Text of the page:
(4) Any information relating to any other unsafe condition at the highway-rail grade crossing.

(d) Reportable unsafe conditions at pathway grade crossings. Each railroad shall establish a service pursuant to paragraph (a) of this section, except as provided in paragraphs (b) and (e) of this section, and in §234.306(a), to receive telephone calls regarding the following conditions with respect to a pathway grade crossing through which it dispatches a train:

(1) A failure of the active warning system at the pathway grade crossing to perform as intended;

(2) An obstruction blocking a railroad track at the pathway grade crossing;

(3) An obstruction to the view of a pathway grade crossing user for a reasonable distance in either direction of a train's approach to the pathway grade crossing; or

(4) Any information relating to any other unsafe condition at the pathway grade crossing.

(e) Class II or Class III railroads. A Class II or Class III railroad that dispatches one or more trains through a highway-rail or pathway grade crossing within an area in which the use of a non-toll-free number would not incur any additional fees for the caller than if a toll-free number were used, may use that non-toll-free number to receive calls pursuant to paragraph (a) of this section regarding each such crossing in that area.

(f) Reports not made through the ENS. If a report of an unsafe condition at a highway-rail or pathway grade crossing is not made through the telephone service described in paragraph (a) of this section, this subpart E does not apply to that report.

§234.305   Remedial actions in response to reports of unsafe conditions at highway-rail and pathway grade crossings.

(a) General rule on response to credible report of warning system malfunction at a highway-rail grade crossing. (1) If a railroad receives a credible report of a warning system malfunction at a highway-rail grade crossing pursuant to §234.303(c)(1) and the railroad has maintenance responsibility for the warning system to which the report pertains, then it shall take the appropriate action required by subpart C of this part.

(2) If a railroad receives a credible report of a warning system malfunction at a highway-rail grade crossing pursuant to §234.303(c)(1) and the railroad has dispatching responsibility for the crossing, but does not have maintenance responsibility for the warning system to which the report pertains, it shall promptly contact all trains that are authorized to operate through the highway-rail grade crossing in an effort to notify the train crews of the reported malfunction prior to each train's arrival at the crossing. After contacting the appropriate trains, the railroad shall then promptly contact the maintaining railroad and inform it of the reported malfunction. The maintaining railroad shall then take the appropriate action required by subpart C of this part.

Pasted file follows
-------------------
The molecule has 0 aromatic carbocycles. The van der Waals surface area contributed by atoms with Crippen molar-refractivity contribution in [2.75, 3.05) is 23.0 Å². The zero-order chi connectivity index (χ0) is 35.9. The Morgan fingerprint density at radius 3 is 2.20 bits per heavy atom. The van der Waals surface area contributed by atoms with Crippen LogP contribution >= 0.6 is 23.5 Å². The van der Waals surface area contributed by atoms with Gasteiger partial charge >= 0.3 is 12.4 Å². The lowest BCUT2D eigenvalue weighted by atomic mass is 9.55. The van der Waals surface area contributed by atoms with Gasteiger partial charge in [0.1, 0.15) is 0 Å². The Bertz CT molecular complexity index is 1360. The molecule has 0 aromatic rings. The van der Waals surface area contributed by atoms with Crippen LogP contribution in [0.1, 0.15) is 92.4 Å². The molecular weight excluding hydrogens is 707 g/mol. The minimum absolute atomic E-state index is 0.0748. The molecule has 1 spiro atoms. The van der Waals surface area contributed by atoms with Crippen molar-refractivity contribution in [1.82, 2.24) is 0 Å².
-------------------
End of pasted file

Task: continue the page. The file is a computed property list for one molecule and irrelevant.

(b) General rule on response to public report of warning system malfunction at a highway-rail grade crossing. (1) If a railroad receives a public report of a warning system malfunction at a highway-rail grade crossing pursuant to §234.303(c)(1) and the railroad has maintenance responsibility for the warning system to which the report pertains, the railroad shall promptly contact all trains that are authorized to operate through the highway-rail grade crossing in an effort to notify the train crews of the reported malfunction prior to each train's arrival at the crossing. After contacting the appropriate trains, the railroad shall then promptly contact the law enforcement agency having jurisdiction over the highway-rail grade crossing and provide the necessary information for the law enforcement agency to direct traffic or carry out other activities to maintain safety at the highway-rail grade crossing. The railroad shall then promptly investigate the report, determine the nature of the malfunction and take the appropriate action required by §234.207.

(2) If a railroad receives a public report of a warning system malfunction at a highway-rail grade crossing warning system pursuant to §234.303(c)(1) and the railroad does not have maintenance responsibility for the warning system at the highway-rail grade crossing, it shall promptly contact all trains that are authorized to operate through the highway-rail grade crossing to which the report pertains in an effort to notify the train crews of the reported malfunction prior to each train's arrival at the crossing. After contacting the appropriate trains, the railroad shall then promptly contact the law enforcement agency having jurisdiction over the highway-rail grade crossing and provide the necessary information for the law enforcement agency to direct traffic or carry out other activities to maintain safety at the highway-rail grade crossing. The railroad shall then promptly contact the maintaining railroad and inform it of the reported malfunction. The maintaining railroad shall then promptly investigate the report, determine the nature of the malfunction, and take the appropriate action required by §234.207.